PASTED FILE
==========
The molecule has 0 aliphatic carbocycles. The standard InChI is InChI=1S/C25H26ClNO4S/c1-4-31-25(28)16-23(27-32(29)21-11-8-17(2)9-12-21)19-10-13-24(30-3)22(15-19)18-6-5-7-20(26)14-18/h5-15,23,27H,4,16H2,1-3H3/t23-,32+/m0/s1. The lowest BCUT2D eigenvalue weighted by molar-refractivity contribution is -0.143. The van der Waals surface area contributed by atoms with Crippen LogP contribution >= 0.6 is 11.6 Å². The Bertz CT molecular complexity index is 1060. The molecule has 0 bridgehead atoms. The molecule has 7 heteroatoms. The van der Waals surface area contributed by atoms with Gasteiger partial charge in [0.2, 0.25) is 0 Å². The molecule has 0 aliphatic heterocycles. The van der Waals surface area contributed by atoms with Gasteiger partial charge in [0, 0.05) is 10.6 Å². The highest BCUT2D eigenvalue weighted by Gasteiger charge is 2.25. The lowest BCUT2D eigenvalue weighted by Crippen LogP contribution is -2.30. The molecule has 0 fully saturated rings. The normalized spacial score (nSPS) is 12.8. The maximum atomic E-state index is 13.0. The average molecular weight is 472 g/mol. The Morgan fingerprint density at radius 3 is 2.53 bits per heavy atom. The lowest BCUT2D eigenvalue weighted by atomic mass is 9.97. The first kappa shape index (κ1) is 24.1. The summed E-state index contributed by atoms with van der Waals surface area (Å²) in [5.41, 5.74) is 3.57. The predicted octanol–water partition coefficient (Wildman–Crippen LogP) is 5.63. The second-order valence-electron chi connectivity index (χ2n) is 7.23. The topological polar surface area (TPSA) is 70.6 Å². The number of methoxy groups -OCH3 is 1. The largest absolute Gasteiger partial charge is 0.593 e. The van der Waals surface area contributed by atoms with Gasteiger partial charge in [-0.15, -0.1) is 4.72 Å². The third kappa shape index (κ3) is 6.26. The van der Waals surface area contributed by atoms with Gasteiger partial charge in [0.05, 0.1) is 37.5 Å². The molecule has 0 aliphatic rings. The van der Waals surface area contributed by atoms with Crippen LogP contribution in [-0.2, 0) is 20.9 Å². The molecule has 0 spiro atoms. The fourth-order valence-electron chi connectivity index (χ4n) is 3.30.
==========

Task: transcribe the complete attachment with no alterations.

The molecule has 0 aliphatic carbocycles. The standard InChI is InChI=1S/C25H26ClNO4S/c1-4-31-25(28)16-23(27-32(29)21-11-8-17(2)9-12-21)19-10-13-24(30-3)22(15-19)18-6-5-7-20(26)14-18/h5-15,23,27H,4,16H2,1-3H3/t23-,32+/m0/s1. The lowest BCUT2D eigenvalue weighted by molar-refractivity contribution is -0.143. The van der Waals surface area contributed by atoms with Crippen LogP contribution >= 0.6 is 11.6 Å². The Bertz CT molecular complexity index is 1060. The molecule has 0 bridgehead atoms. The molecule has 7 heteroatoms. The van der Waals surface area contributed by atoms with Gasteiger partial charge in [0.2, 0.25) is 0 Å². The molecule has 0 aliphatic heterocycles. The van der Waals surface area contributed by atoms with Gasteiger partial charge in [0, 0.05) is 10.6 Å². The highest BCUT2D eigenvalue weighted by Gasteiger charge is 2.25. The lowest BCUT2D eigenvalue weighted by Crippen LogP contribution is -2.30. The molecule has 0 fully saturated rings. The normalized spacial score (nSPS) is 12.8. The maximum atomic E-state index is 13.0. The average molecular weight is 472 g/mol. The Morgan fingerprint density at radius 3 is 2.53 bits per heavy atom. The lowest BCUT2D eigenvalue weighted by atomic mass is 9.97. The first kappa shape index (κ1) is 24.1. The summed E-state index contributed by atoms with van der Waals surface area (Å²) in [5.41, 5.74) is 3.57. The predicted octanol–water partition coefficient (Wildman–Crippen LogP) is 5.63. The second-order valence-electron chi connectivity index (χ2n) is 7.23. The topological polar surface area (TPSA) is 70.6 Å². The number of methoxy groups -OCH3 is 1. The largest absolute Gasteiger partial charge is 0.593 e. The van der Waals surface area contributed by atoms with Gasteiger partial charge in [-0.15, -0.1) is 4.72 Å². The third kappa shape index (κ3) is 6.26. The van der Waals surface area contributed by atoms with Gasteiger partial charge in [0.05, 0.1) is 37.5 Å². The molecule has 0 aliphatic rings. The van der Waals surface area contributed by atoms with Crippen LogP contribution in [-0.2, 0) is 20.9 Å². The molecule has 0 spiro atoms. The fourth-order valence-electron chi connectivity index (χ4n) is 3.30.